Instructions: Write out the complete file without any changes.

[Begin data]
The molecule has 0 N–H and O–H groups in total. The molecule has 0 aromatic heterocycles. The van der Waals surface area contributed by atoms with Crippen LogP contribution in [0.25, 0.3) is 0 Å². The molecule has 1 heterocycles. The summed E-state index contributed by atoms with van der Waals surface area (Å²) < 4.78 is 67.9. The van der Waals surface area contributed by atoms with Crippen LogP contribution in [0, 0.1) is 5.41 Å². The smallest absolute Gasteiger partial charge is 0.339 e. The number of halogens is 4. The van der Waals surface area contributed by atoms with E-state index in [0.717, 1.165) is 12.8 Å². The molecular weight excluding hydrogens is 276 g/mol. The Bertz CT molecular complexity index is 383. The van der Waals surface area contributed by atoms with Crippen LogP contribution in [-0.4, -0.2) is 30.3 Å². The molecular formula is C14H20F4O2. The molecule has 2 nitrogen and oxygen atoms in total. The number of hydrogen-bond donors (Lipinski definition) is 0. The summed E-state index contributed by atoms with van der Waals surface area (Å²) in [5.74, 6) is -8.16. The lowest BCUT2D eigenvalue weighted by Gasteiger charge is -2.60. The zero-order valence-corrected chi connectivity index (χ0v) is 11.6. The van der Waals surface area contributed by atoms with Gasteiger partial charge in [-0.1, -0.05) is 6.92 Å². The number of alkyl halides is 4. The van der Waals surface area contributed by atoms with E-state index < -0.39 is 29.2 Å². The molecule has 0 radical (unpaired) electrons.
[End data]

The molecule has 0 N–H and O–H groups in total. The molecule has 0 aromatic heterocycles. The van der Waals surface area contributed by atoms with Crippen LogP contribution in [0.25, 0.3) is 0 Å². The molecule has 1 heterocycles. The summed E-state index contributed by atoms with van der Waals surface area (Å²) < 4.78 is 67.9. The van der Waals surface area contributed by atoms with Crippen LogP contribution in [0, 0.1) is 5.41 Å². The smallest absolute Gasteiger partial charge is 0.339 e. The number of halogens is 4. The van der Waals surface area contributed by atoms with E-state index in [0.717, 1.165) is 12.8 Å². The molecular weight excluding hydrogens is 276 g/mol. The Bertz CT molecular complexity index is 383. The van der Waals surface area contributed by atoms with Crippen LogP contribution in [-0.4, -0.2) is 30.3 Å². The molecular formula is C14H20F4O2. The molecule has 2 nitrogen and oxygen atoms in total. The number of hydrogen-bond donors (Lipinski definition) is 0. The summed E-state index contributed by atoms with van der Waals surface area (Å²) in [5.74, 6) is -8.16. The lowest BCUT2D eigenvalue weighted by Gasteiger charge is -2.60. The zero-order valence-corrected chi connectivity index (χ0v) is 11.6. The van der Waals surface area contributed by atoms with Gasteiger partial charge in [-0.1, -0.05) is 6.92 Å². The number of alkyl halides is 4. The van der Waals surface area contributed by atoms with E-state index < -0.39 is 29.2 Å². The molecule has 0 radical (unpaired) electrons.